sex  length  diam  height  weight  rings ring_quartile
1209   F   0.780  0.63   0.215   2.657     11             3
1209   F   0.780  0.63   0.215   2.657     11             3
1051   F   0.735  0.60   0.220   2.555     11             3
1051   F   0.735  0.60   0.220   2.555     11             3
3715   M   0.780  0.60   0.210   2.548     11             3

3715   M   0.780  0.60   0.210   2.548     11             3

Ring quartile: 4
Ring quartile: 4
----------------
----------------
sex  length   diam  height  weight  rings ring_quartile
sex  length   diam  height  weight  rings ring_quartile
891    M   0.730  0.595    0.23  2.8255     17             4
891    M   0.730  0.595    0.23  2.8255     17             4
1763   M   0.775  0.630    0.25  2.7795     12             4
1763   M   0.775  0.630    0.25  2.7795     12             4
165    M   0.725  0.570    0.19  2.5500     14             4
165    M   0.725  0.570    0.19  2.5500     14             4


Relatedly, a groupby object also has .groups and a group-getter, .get_group():

This can help you be a little more confident that the operation you’re performing is the one you want:

 >>> >>>  groupedgrouped [[ 'height''height' , , 'weight''weight' ]] .. aggagg ([([ 'mean''mean' , , 'median''median' ])
])
height         weight
height         weight
mean median    mean  median
mean median    mean  median
ring_quartile
ring_quartile
1              0.1066  0.105  0.4324  0.3685
1              0.1066  0.105  0.4324  0.3685
2              0.1427  0.145  0.8520  0.8440
2              0.1427  0.145  0.8520  0.8440
3              0.1572  0.155  1.0669  1.0645
3              0.1572  0.155  1.0669  1.0645
4              0.1648  0.165  1.1149  1.0655
4              0.1648  0.165  1.1149  1.0655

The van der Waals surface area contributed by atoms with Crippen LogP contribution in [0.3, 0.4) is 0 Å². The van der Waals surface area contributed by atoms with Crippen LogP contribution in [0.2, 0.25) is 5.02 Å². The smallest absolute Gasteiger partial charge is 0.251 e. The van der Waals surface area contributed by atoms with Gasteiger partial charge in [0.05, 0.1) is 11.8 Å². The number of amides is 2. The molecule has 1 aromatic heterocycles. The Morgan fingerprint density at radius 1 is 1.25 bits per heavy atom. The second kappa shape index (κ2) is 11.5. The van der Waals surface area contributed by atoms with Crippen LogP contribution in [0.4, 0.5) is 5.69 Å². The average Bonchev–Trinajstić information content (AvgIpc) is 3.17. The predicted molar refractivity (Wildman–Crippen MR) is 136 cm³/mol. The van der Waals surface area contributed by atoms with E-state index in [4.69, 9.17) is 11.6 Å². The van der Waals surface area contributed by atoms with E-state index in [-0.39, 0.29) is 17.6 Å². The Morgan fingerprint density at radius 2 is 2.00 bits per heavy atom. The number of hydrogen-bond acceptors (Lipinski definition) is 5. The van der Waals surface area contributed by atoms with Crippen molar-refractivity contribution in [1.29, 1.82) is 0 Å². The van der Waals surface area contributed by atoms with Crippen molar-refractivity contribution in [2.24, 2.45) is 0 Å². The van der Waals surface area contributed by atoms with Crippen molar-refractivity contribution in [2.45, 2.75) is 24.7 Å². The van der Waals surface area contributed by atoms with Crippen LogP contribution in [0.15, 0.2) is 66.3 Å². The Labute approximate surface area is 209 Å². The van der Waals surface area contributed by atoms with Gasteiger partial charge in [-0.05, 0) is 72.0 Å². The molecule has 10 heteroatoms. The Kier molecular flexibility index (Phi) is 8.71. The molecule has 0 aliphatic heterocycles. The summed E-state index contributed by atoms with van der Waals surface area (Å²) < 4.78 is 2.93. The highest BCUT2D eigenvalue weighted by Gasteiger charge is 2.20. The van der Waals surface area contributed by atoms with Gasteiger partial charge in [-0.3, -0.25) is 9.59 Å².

No matter what calculation you perform on grouped, be it a single Pandas method or custom-built function, each of these “sub-frames” is passed one-by-one as an argument to that callable. This is where the term “split-apply-combine” comes from: break the data up by groups, perform a per-group calculation, and recombine in some aggregated fashion.

If you’re having trouble visualizing exactly what the groups will actually look like, simply iterating over them and printing a few can be tremendously useful.

## 7.使用此映射技巧进行会员分组(7. Use This Mapping Trick for Membership Binning)

Let’s say that you have a Series and a corresponding “mapping table” where each value belongs to a multi-member group, or to no groups at all:

In other words, you need to map countries to the following result:

 0    North America
0    North America
1    North America
1    North America
2    North America
2    North America
3           Europe
3           Europe
4           Europe
4           Europe
5            other
5            other
dtype: object
dtype: object


What you need here is a function similar to Pandas’ pd.cut(), but for binning based on categorical membership. You can use pd.Series.map(), which you already saw in example #5, to mimic this:

This should be significantly faster than a nested Python loop through groups for each country in countries.

Here’s a test drive:

 >>> >>>  membership_mapmembership_map (( countriescountries , , groupsgroups , , fillvaluefillvalue == 'other''other' )
)
0    North America
0    North America
1    North America
1    North America
2    North America
2    North America
3           Europe
3           Europe
4           Europe
4           Europe
5            other
5            other
dtype: object